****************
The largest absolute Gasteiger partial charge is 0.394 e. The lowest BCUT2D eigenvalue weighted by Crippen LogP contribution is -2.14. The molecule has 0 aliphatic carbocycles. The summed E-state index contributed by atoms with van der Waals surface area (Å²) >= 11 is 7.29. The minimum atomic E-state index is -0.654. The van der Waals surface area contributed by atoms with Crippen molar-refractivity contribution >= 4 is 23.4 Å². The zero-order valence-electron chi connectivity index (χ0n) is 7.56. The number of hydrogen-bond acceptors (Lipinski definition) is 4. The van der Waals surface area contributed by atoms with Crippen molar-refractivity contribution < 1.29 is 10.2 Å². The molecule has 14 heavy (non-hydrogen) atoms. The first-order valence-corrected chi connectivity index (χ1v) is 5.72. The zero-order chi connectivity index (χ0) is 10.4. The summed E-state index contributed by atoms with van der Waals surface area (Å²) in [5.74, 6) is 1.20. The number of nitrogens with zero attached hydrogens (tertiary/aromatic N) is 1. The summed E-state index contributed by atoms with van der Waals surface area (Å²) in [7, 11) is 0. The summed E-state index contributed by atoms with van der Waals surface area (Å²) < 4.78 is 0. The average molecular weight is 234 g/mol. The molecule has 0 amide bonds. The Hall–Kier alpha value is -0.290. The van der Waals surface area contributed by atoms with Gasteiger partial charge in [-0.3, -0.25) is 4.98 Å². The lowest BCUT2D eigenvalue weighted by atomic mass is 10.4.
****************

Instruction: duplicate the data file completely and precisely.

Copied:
The largest absolute Gasteiger partial charge is 0.394 e. The lowest BCUT2D eigenvalue weighted by Crippen LogP contribution is -2.14. The molecule has 0 aliphatic carbocycles. The summed E-state index contributed by atoms with van der Waals surface area (Å²) >= 11 is 7.29. The minimum atomic E-state index is -0.654. The van der Waals surface area contributed by atoms with Crippen molar-refractivity contribution >= 4 is 23.4 Å². The zero-order valence-electron chi connectivity index (χ0n) is 7.56. The number of hydrogen-bond acceptors (Lipinski definition) is 4. The van der Waals surface area contributed by atoms with Crippen molar-refractivity contribution < 1.29 is 10.2 Å². The molecule has 14 heavy (non-hydrogen) atoms. The first-order valence-corrected chi connectivity index (χ1v) is 5.72. The zero-order chi connectivity index (χ0) is 10.4. The summed E-state index contributed by atoms with van der Waals surface area (Å²) in [5.74, 6) is 1.20. The number of nitrogens with zero attached hydrogens (tertiary/aromatic N) is 1. The summed E-state index contributed by atoms with van der Waals surface area (Å²) in [7, 11) is 0. The summed E-state index contributed by atoms with van der Waals surface area (Å²) < 4.78 is 0. The average molecular weight is 234 g/mol. The molecule has 0 amide bonds. The Hall–Kier alpha value is -0.290. The van der Waals surface area contributed by atoms with Gasteiger partial charge in [-0.3, -0.25) is 4.98 Å². The lowest BCUT2D eigenvalue weighted by atomic mass is 10.4.